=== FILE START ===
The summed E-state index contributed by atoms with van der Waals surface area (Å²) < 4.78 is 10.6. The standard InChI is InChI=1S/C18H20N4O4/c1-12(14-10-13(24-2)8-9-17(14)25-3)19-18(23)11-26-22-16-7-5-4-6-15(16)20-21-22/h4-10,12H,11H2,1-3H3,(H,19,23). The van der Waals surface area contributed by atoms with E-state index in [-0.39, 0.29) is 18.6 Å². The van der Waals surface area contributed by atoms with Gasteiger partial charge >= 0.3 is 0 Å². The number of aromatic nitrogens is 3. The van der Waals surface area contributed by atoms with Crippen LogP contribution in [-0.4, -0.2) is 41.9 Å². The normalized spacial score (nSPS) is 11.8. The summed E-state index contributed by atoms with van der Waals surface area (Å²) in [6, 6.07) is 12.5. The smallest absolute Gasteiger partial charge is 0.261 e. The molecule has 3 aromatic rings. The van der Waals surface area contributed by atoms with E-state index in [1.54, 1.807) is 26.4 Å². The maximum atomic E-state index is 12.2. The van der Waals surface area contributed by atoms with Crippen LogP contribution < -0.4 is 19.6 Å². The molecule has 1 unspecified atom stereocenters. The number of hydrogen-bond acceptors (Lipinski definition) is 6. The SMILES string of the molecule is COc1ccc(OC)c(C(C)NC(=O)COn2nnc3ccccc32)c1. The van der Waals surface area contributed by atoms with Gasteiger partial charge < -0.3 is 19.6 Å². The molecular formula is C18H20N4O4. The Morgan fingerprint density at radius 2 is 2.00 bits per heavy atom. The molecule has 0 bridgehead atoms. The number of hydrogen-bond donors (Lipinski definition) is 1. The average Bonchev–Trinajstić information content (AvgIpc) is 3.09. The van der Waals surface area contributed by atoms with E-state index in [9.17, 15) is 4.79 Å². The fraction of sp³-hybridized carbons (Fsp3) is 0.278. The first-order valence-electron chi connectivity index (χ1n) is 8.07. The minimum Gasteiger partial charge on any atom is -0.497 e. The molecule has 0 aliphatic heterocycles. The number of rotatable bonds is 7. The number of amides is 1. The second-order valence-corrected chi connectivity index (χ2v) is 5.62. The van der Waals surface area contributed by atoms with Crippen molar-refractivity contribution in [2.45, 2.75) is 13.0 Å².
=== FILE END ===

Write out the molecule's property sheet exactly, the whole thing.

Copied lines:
The summed E-state index contributed by atoms with van der Waals surface area (Å²) < 4.78 is 10.6. The standard InChI is InChI=1S/C18H20N4O4/c1-12(14-10-13(24-2)8-9-17(14)25-3)19-18(23)11-26-22-16-7-5-4-6-15(16)20-21-22/h4-10,12H,11H2,1-3H3,(H,19,23). The van der Waals surface area contributed by atoms with E-state index in [-0.39, 0.29) is 18.6 Å². The van der Waals surface area contributed by atoms with Gasteiger partial charge >= 0.3 is 0 Å². The number of aromatic nitrogens is 3. The van der Waals surface area contributed by atoms with Crippen LogP contribution in [-0.4, -0.2) is 41.9 Å². The normalized spacial score (nSPS) is 11.8. The summed E-state index contributed by atoms with van der Waals surface area (Å²) in [6, 6.07) is 12.5. The smallest absolute Gasteiger partial charge is 0.261 e. The molecule has 3 aromatic rings. The van der Waals surface area contributed by atoms with E-state index in [1.54, 1.807) is 26.4 Å². The maximum atomic E-state index is 12.2. The van der Waals surface area contributed by atoms with Crippen LogP contribution < -0.4 is 19.6 Å². The molecule has 1 unspecified atom stereocenters. The number of hydrogen-bond acceptors (Lipinski definition) is 6. The SMILES string of the molecule is COc1ccc(OC)c(C(C)NC(=O)COn2nnc3ccccc32)c1. The van der Waals surface area contributed by atoms with Gasteiger partial charge < -0.3 is 19.6 Å². The molecular formula is C18H20N4O4. The Morgan fingerprint density at radius 2 is 2.00 bits per heavy atom. The molecule has 0 bridgehead atoms. The number of hydrogen-bond donors (Lipinski definition) is 1. The average Bonchev–Trinajstić information content (AvgIpc) is 3.09. The van der Waals surface area contributed by atoms with E-state index in [9.17, 15) is 4.79 Å². The fraction of sp³-hybridized carbons (Fsp3) is 0.278. The first-order valence-electron chi connectivity index (χ1n) is 8.07. The minimum Gasteiger partial charge on any atom is -0.497 e. The molecule has 0 aliphatic heterocycles. The number of rotatable bonds is 7. The number of amides is 1. The second-order valence-corrected chi connectivity index (χ2v) is 5.62. The van der Waals surface area contributed by atoms with Crippen molar-refractivity contribution in [2.45, 2.75) is 13.0 Å².